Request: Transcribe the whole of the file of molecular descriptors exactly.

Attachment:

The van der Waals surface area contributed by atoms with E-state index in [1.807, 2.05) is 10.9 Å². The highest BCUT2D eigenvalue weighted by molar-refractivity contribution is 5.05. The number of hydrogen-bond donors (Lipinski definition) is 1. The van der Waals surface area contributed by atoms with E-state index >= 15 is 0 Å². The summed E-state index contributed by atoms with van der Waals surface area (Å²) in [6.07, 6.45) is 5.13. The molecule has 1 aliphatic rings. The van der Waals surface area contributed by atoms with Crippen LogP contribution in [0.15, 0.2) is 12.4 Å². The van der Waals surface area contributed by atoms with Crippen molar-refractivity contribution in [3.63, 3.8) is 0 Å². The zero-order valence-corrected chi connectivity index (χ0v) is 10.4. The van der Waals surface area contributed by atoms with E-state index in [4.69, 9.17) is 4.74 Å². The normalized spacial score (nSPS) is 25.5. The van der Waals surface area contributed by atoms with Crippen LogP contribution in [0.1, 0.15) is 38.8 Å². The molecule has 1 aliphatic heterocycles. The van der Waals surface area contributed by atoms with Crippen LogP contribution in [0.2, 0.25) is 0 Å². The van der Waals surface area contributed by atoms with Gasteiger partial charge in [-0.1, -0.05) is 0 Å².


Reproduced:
The van der Waals surface area contributed by atoms with E-state index in [1.807, 2.05) is 10.9 Å². The highest BCUT2D eigenvalue weighted by molar-refractivity contribution is 5.05. The number of hydrogen-bond donors (Lipinski definition) is 1. The van der Waals surface area contributed by atoms with E-state index >= 15 is 0 Å². The summed E-state index contributed by atoms with van der Waals surface area (Å²) in [6.07, 6.45) is 5.13. The molecule has 1 aliphatic rings. The van der Waals surface area contributed by atoms with Crippen LogP contribution in [0.15, 0.2) is 12.4 Å². The van der Waals surface area contributed by atoms with Crippen molar-refractivity contribution in [3.63, 3.8) is 0 Å². The zero-order valence-corrected chi connectivity index (χ0v) is 10.4. The van der Waals surface area contributed by atoms with E-state index in [4.69, 9.17) is 4.74 Å². The normalized spacial score (nSPS) is 25.5. The van der Waals surface area contributed by atoms with Crippen LogP contribution in [0.1, 0.15) is 38.8 Å². The molecule has 1 aliphatic heterocycles. The van der Waals surface area contributed by atoms with Crippen LogP contribution in [0.2, 0.25) is 0 Å². The van der Waals surface area contributed by atoms with Gasteiger partial charge in [-0.1, -0.05) is 0 Å².